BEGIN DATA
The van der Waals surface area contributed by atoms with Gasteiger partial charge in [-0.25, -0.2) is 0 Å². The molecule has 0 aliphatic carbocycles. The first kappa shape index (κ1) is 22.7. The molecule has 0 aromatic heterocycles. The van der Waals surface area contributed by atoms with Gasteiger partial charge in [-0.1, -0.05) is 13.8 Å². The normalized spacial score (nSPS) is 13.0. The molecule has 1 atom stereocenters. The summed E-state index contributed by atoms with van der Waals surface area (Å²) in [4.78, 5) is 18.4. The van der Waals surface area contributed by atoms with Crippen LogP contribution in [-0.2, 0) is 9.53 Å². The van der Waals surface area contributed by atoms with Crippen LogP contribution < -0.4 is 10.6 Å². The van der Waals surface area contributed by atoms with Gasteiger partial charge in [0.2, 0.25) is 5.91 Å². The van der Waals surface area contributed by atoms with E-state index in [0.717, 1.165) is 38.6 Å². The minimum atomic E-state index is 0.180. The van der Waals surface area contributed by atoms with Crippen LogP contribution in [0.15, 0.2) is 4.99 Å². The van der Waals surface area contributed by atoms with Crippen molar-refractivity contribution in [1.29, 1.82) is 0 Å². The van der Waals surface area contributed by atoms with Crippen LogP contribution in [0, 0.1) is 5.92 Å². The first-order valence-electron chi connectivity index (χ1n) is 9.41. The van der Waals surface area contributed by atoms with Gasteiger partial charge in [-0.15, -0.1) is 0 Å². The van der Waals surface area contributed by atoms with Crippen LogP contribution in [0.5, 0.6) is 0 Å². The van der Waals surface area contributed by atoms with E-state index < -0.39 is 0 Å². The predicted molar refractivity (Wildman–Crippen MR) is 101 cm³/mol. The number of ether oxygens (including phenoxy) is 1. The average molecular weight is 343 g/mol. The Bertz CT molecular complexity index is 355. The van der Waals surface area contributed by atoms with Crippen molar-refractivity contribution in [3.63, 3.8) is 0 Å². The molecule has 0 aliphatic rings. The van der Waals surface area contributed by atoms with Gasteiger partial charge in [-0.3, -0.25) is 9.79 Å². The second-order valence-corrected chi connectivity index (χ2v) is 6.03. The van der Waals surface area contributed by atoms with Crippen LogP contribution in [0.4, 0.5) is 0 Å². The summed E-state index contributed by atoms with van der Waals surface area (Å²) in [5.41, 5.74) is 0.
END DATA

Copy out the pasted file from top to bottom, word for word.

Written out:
The van der Waals surface area contributed by atoms with Gasteiger partial charge in [-0.25, -0.2) is 0 Å². The molecule has 0 aliphatic carbocycles. The first kappa shape index (κ1) is 22.7. The molecule has 0 aromatic heterocycles. The van der Waals surface area contributed by atoms with Gasteiger partial charge in [-0.1, -0.05) is 13.8 Å². The normalized spacial score (nSPS) is 13.0. The molecule has 1 atom stereocenters. The summed E-state index contributed by atoms with van der Waals surface area (Å²) in [4.78, 5) is 18.4. The van der Waals surface area contributed by atoms with Crippen LogP contribution in [-0.2, 0) is 9.53 Å². The van der Waals surface area contributed by atoms with Crippen LogP contribution < -0.4 is 10.6 Å². The van der Waals surface area contributed by atoms with Gasteiger partial charge in [0.2, 0.25) is 5.91 Å². The van der Waals surface area contributed by atoms with E-state index in [0.717, 1.165) is 38.6 Å². The minimum atomic E-state index is 0.180. The van der Waals surface area contributed by atoms with Crippen LogP contribution in [0.15, 0.2) is 4.99 Å². The van der Waals surface area contributed by atoms with Crippen molar-refractivity contribution in [1.29, 1.82) is 0 Å². The van der Waals surface area contributed by atoms with Crippen LogP contribution in [0, 0.1) is 5.92 Å². The first-order valence-electron chi connectivity index (χ1n) is 9.41. The van der Waals surface area contributed by atoms with Gasteiger partial charge in [-0.15, -0.1) is 0 Å². The van der Waals surface area contributed by atoms with Crippen LogP contribution in [0.5, 0.6) is 0 Å². The van der Waals surface area contributed by atoms with E-state index < -0.39 is 0 Å². The predicted molar refractivity (Wildman–Crippen MR) is 101 cm³/mol. The number of ether oxygens (including phenoxy) is 1. The average molecular weight is 343 g/mol. The Bertz CT molecular complexity index is 355. The van der Waals surface area contributed by atoms with Crippen molar-refractivity contribution in [3.63, 3.8) is 0 Å². The molecule has 0 aliphatic rings. The van der Waals surface area contributed by atoms with Gasteiger partial charge in [-0.3, -0.25) is 9.79 Å². The second-order valence-corrected chi connectivity index (χ2v) is 6.03. The van der Waals surface area contributed by atoms with Crippen LogP contribution in [0.4, 0.5) is 0 Å². The summed E-state index contributed by atoms with van der Waals surface area (Å²) in [5.41, 5.74) is 0.